Cornwall Land District

Coordinates: 41°33′S 147°45′E / 41.55°S 147.75°E / -41.55; 147.75

Cornwall Land District is one of the twenty land districts of Tasmania which are part of the Cadastral divisions of Tasmania. It contains most of Launceston. It was formerly Cornwall County, one of the 18 counties of Tasmania and one of the first eleven proclaimed in 1836. It was named after the then southwestern county of England.

Cornwall county Tasmania.PNG
Location in Tasmania
Lands administrative divisions around Cornwall:
Devon Dorset Tasman Sea
Westmoreland Cornwall Tasman Sea
Somerset Glamorgan Tasman Sea

An earlier Cornwall County existed from 24 September 1804 until 4 February 1813 as an administrative division whilst Van Diemen's Land was administered as two units. It was defined as all of Van Diemen's Land north of the 42nd parallel (now between Trial Harbour and Friendly Beaches), and governed by William Paterson. Buckingham County occupied the remainder of the island.[1][2]

The North Esk River, the boundary between Cornwall and Dorset

It is bordered to the north by the North Esk River, and to the south by the South Esk River. While most of Launceston is in it, it does not include suburbs to the north of the North Esk such as Mayfield which is in Dorset; and suburbs to the west of the South Esk such as Trevallyn, which is in Devon. It goes east to the Tasman Sea, including St Helens and St Marys.

The 1911 Encyclopædia Britannica mentions Launceston as being in the county.[3]

There was, until 1999, a state electoral division of Cornwall occupying a similar area to the district.

The original parishesEdit

On 15 January 1836 George Arthur, the Lieutenant Governor of the Island of Van Diemen's Land proclaimed, via The Hobart Town Courier, the first counties and parishes to be surveyed in the colony.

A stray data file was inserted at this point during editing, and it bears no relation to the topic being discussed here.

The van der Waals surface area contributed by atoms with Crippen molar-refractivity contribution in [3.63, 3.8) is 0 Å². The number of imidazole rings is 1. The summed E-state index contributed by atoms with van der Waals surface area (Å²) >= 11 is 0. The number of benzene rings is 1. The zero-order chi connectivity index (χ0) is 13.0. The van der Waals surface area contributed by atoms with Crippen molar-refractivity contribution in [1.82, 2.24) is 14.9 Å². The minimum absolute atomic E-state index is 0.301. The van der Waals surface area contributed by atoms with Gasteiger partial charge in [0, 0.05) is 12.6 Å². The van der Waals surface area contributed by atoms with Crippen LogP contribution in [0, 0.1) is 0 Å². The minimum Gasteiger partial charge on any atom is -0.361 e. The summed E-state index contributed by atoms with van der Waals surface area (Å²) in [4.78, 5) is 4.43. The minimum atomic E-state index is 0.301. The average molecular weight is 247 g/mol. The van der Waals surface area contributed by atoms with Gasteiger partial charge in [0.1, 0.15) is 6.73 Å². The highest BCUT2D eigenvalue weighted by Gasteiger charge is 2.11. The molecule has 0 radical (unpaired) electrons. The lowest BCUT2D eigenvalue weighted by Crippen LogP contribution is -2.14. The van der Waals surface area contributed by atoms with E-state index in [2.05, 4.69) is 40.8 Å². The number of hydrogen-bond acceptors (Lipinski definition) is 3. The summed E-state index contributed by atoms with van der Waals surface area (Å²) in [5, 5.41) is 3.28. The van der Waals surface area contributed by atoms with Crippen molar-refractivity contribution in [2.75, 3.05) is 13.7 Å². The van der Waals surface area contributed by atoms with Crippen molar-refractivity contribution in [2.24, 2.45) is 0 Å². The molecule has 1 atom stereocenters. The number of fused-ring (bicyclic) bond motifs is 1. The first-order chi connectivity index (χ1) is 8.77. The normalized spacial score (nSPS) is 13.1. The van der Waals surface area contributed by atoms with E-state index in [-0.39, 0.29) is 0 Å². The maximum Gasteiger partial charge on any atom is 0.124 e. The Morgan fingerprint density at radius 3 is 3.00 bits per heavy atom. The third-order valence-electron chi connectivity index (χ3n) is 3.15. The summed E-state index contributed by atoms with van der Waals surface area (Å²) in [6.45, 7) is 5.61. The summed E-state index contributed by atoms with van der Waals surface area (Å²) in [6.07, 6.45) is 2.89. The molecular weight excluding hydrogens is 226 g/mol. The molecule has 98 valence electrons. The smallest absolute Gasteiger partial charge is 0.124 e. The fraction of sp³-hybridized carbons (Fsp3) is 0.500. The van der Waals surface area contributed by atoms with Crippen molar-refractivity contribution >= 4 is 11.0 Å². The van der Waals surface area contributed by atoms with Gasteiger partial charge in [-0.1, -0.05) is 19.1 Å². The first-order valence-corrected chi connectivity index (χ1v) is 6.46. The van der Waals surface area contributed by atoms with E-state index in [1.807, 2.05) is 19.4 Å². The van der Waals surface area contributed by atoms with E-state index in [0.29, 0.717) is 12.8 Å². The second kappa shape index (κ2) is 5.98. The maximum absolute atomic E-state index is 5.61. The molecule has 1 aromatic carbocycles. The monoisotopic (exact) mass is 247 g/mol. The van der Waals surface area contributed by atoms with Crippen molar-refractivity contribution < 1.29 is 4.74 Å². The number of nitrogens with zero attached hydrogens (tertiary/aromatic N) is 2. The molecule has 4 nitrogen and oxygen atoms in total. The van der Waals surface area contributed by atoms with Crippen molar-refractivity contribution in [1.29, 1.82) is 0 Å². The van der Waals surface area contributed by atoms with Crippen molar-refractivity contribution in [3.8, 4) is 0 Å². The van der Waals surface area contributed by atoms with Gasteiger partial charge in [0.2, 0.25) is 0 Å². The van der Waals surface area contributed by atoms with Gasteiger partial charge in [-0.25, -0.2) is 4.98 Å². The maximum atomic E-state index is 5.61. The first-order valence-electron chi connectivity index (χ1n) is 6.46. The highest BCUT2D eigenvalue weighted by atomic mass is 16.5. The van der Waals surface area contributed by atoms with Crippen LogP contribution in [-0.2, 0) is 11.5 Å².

The County of Cornwall, bounded on the north by the river North Esk, and by a line connecting that river with George's river and by George's river; on the east by the Pacific ocean ; on the south by the South Esk river and by St. Paul's river, and by an eastline from the head of St. Paul's river to the sea coast, and on the west by the South Esk. This county to include all islands situate between the mouth of George's river and the south extremity of the county.[4]

Hundreds and parishes proclaimed at this time were:

  • The hundred of Launceston
    • Launceston parish
    • Braedalbane (later corrected to Breadalbane)
    • Perth
    • Evandale
  • The hundred of Lymington
    • Lymington
    • Deddington
    • Beverley
    • another parish at present unnamed
  • The hundred of Avoca
    • Avoca
    • Trefusis
    • St. Aubyn
    • Malvern

The townships of Launceston, Hadspen, Perth, Avoca (portion of) were delimited in the same proclamation.


  1. ^ "Constitutional Events". Tasmanian Parliamentary Library. Retrieved 11 June 2019.
  2. ^ "Colonel Collins' Commission 14 January 1803 (NSW)". Museum of Australian Democracy. Retrieved 11 June 2019.
  3. ^ Chisholm, Hugh, ed. (1911). "Launceston" . Encyclopædia Britannica. Vol. 16 (11th ed.). Cambridge University Press. p. 281.
  4. ^ "Proclamation". The Hobart Town Courier. 15 January 1836. Retrieved 19 August 2010 – via National Library of Australia.